If your teacher recommenders are unaware of your external activities, you should consider providing them with a copy of your résumé. If you don’t have a résumé, you should create one. The resume should include the classes that you’ve taken, the test that you’ve taken, your activities inside and outside of school, and any awards or honors you have received.
Counselor recommendations tend to be more factual in nature simply because students rarely spend much time with their counselors. As a result, counselors depend heavily on the information that you provide them with. If possible, you should plan to spend some time with your counselor during sophomore and junior year, and not wait until senior year to introduce yourself. The statistics here are pretty telling. According to NACAC (the National Association of College Admission Counseling), the average college counselor spends 45 minutes in total with each student during his/her four years of high school. That is approximately 11 minutes per year, or just over one minute per month. That is not enough time to get to know a student. However, you may request additional time with your counselor in order to ask questions about how to best prepare for the college admission process. Not only will the information provided tend to help you, it will also help you build the basis for a stronger recommendation from your counselor.
Other recommendations typically come from professional people who know you outside of academic time at your school. It could, however, be a sporting coach, a music coach, an art teacher, or a performing arts director. It could also be someone you work with outside of school such as a personal trainer, an art teacher, or a music teacher. It could also be someone for whom you interned, someone you worked for, or someone who knows you in another non-academic capacity. Typically, other recommendations are submitted through the Common Application (except for schools that do not use the common application), though sometimes they can be submitted directly to the college admission office. This is tricky business and should not be done unless the college has directed you to do so. Often, you have more control over an other recommendation than either your teacher or counselor recommendations. This is because people who serve as other recommenders are usually more willing to provide information that you deem to be important to your admission candidacy. For this reason, other recommendations should be more personality oriented. For example, they might mention how hard you work, how much you care about quality, how you handle constructive criticism, how well you work in a team, or how talented you are in a particular field. They might also speak to your potential to excel in a particular realm.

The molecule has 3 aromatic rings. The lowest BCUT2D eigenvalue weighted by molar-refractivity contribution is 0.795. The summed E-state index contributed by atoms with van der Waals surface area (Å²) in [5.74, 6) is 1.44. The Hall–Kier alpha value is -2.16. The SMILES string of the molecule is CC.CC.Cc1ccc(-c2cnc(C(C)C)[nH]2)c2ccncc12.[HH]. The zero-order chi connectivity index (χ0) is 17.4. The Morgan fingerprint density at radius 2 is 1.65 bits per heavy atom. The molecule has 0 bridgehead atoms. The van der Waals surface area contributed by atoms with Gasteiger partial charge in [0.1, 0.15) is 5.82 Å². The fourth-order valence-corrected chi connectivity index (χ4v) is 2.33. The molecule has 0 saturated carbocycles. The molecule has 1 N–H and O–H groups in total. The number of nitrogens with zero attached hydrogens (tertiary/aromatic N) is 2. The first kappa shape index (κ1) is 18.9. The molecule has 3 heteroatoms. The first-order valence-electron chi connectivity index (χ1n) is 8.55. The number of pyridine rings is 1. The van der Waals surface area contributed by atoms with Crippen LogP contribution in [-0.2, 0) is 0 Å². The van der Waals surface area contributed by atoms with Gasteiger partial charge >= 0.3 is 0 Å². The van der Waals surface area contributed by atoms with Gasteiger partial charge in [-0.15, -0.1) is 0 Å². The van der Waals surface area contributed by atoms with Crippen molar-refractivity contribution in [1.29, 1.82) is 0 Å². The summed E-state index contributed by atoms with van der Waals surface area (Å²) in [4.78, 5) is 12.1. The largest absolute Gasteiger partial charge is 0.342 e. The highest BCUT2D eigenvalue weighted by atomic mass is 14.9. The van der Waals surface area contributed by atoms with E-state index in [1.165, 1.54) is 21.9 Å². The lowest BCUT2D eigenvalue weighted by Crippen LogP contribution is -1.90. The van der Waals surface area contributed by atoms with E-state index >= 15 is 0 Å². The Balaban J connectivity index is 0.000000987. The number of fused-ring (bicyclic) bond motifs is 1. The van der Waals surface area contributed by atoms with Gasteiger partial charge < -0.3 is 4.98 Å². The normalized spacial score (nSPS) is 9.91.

In all cases and for all types of recommendations, it is fundamentally important for recommenders to paint you in the most positive light possible. They should speak to your excellence, not your competence. They should speak to your potential to be among the best, rather than your ability to keep up with the rest. The holy grail of recommendations are those that indicate that you are one of the best that the recommender has ever had the opportunity to work with. That kind of wording will move the needle more than you can possibly imagine!